Every Person You Meet Has A Story You Can Learn From


All I want is an open heart on an open road because our growth expands exponentially just outside our comfort zone. When we are pushed past our limits, when we skip over boundaries and are confronted with the unknown, we see things differently. We think more clearly. We learn.

And it’s not just teachers that teach us or the preachers who lead us. There are lesson all around – in stares with strangers, in lingering goodbyes, in hugs and sighs and forest scenes. As Jack Johnson sings, “The wisdom’s in the trees.”

The most exciting thing of all is that class is always in session and life lessons don’t need a time or date to get underway.

I was reminded of this last week when a stranger changed my life. I don’t even know her name.

I was staying with my cousin for a few nights, and his neighbor and her dog often sat on the back deck.

One evening, I watched her silently staring and glaring at the yard and her dog, sometimes breaking her peace to yell out for the barking to stop. She seemed harsh to me, and really, she seemed quite mean. I remember feeling bad for the dog. I remember wondering if he wished he lived on our side of the fence where a five-year old girl would shower him with hugs and devour him with love.

My cousin came out and said hi. He asked her how she’s doing.

Her answer shocked me, the words a heavy whisper, a drowning sentence anxiously searching for a life raft.

“My mother has cancer,” she said.

She just found out.

She’s flying to Europe to see her.

Immediately, my heart sank as I thought of the pain she must be in, and it sank again when I realized I judged her poorly, harshly, wrong.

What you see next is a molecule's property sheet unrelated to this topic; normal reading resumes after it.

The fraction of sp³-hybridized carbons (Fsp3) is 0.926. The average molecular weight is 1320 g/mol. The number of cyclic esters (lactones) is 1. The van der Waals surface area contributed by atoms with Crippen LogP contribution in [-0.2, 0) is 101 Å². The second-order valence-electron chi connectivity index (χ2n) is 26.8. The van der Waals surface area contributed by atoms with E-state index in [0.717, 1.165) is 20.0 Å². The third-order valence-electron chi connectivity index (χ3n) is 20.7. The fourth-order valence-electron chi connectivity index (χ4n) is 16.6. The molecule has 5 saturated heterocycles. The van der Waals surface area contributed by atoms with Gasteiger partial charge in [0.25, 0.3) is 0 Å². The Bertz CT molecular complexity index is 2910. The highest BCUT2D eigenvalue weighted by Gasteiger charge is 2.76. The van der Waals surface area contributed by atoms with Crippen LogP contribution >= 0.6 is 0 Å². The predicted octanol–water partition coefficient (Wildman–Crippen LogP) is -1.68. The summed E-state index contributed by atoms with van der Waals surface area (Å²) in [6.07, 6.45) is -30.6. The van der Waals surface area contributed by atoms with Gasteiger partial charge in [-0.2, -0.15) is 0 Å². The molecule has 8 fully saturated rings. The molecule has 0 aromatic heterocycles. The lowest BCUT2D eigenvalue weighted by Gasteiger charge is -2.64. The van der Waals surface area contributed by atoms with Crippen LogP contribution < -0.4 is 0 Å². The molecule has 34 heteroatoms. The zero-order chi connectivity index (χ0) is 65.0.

So often we project our own stories on to the lives of others.

That guy in traffic who cut us off isn’t a good dad rushing to pick up his daughter from school. He’s an asshole.

The waitress who was rude when we changed our order? We think she’s a bitch, but we don’t know her rent’s due and she doesn’t have it. We don’t know her boyfriend broke up with her last night and a part of her is dying inside and she’s not sure if she wants to quit or just give up on trying to live a little longer.

And on it goes.

An annoying stranger. The loud lady on the train. Your boss. A sibling. A son.

These people, all of them, have stories and secrets we’ll never know, so we project our best guess. We fill in the blanks of their lives. We write a quick story and believe it but we don’t give them a chance to read it, critique it, help us see that we create assumptions instead of connection when we choose our answer and refuse to ask questions.

Emotions are just hints for us to go within, to dive deeper, to see what’s really there. They manifest in different ways.

Sometimes hurt is rude and sometimes pain is mad. And, sometimes, in a small yard in a big city, sometimes heartbreak looks mean.

We never know what a person’s story might be.